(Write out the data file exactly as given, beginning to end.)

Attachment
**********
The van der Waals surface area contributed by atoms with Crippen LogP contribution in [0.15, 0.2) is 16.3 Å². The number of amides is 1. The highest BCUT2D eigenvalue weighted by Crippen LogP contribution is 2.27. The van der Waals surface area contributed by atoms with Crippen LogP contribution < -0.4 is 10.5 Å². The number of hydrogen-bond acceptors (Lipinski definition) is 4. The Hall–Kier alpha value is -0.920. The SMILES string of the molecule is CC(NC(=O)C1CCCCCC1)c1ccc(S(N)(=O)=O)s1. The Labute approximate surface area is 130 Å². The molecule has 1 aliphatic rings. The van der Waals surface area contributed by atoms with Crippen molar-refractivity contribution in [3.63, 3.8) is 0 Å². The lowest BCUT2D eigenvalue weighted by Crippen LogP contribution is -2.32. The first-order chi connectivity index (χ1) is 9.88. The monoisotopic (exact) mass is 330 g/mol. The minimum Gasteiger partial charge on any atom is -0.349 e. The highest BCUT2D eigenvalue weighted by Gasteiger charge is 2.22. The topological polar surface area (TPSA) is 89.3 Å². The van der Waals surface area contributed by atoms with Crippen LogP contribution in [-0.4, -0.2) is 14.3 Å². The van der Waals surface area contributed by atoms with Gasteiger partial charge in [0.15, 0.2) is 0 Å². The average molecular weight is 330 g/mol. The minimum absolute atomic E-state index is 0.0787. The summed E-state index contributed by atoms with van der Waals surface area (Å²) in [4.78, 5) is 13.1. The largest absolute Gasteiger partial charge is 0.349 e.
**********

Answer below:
The van der Waals surface area contributed by atoms with Crippen LogP contribution in [0.15, 0.2) is 16.3 Å². The number of amides is 1. The highest BCUT2D eigenvalue weighted by Crippen LogP contribution is 2.27. The van der Waals surface area contributed by atoms with Crippen LogP contribution < -0.4 is 10.5 Å². The number of hydrogen-bond acceptors (Lipinski definition) is 4. The Hall–Kier alpha value is -0.920. The SMILES string of the molecule is CC(NC(=O)C1CCCCCC1)c1ccc(S(N)(=O)=O)s1. The Labute approximate surface area is 130 Å². The molecule has 1 aliphatic rings. The van der Waals surface area contributed by atoms with Crippen molar-refractivity contribution in [3.63, 3.8) is 0 Å². The lowest BCUT2D eigenvalue weighted by Crippen LogP contribution is -2.32. The first-order chi connectivity index (χ1) is 9.88. The monoisotopic (exact) mass is 330 g/mol. The minimum Gasteiger partial charge on any atom is -0.349 e. The highest BCUT2D eigenvalue weighted by Gasteiger charge is 2.22. The topological polar surface area (TPSA) is 89.3 Å². The van der Waals surface area contributed by atoms with Crippen LogP contribution in [-0.4, -0.2) is 14.3 Å². The van der Waals surface area contributed by atoms with Gasteiger partial charge in [0.15, 0.2) is 0 Å². The average molecular weight is 330 g/mol. The minimum absolute atomic E-state index is 0.0787. The summed E-state index contributed by atoms with van der Waals surface area (Å²) in [4.78, 5) is 13.1. The largest absolute Gasteiger partial charge is 0.349 e.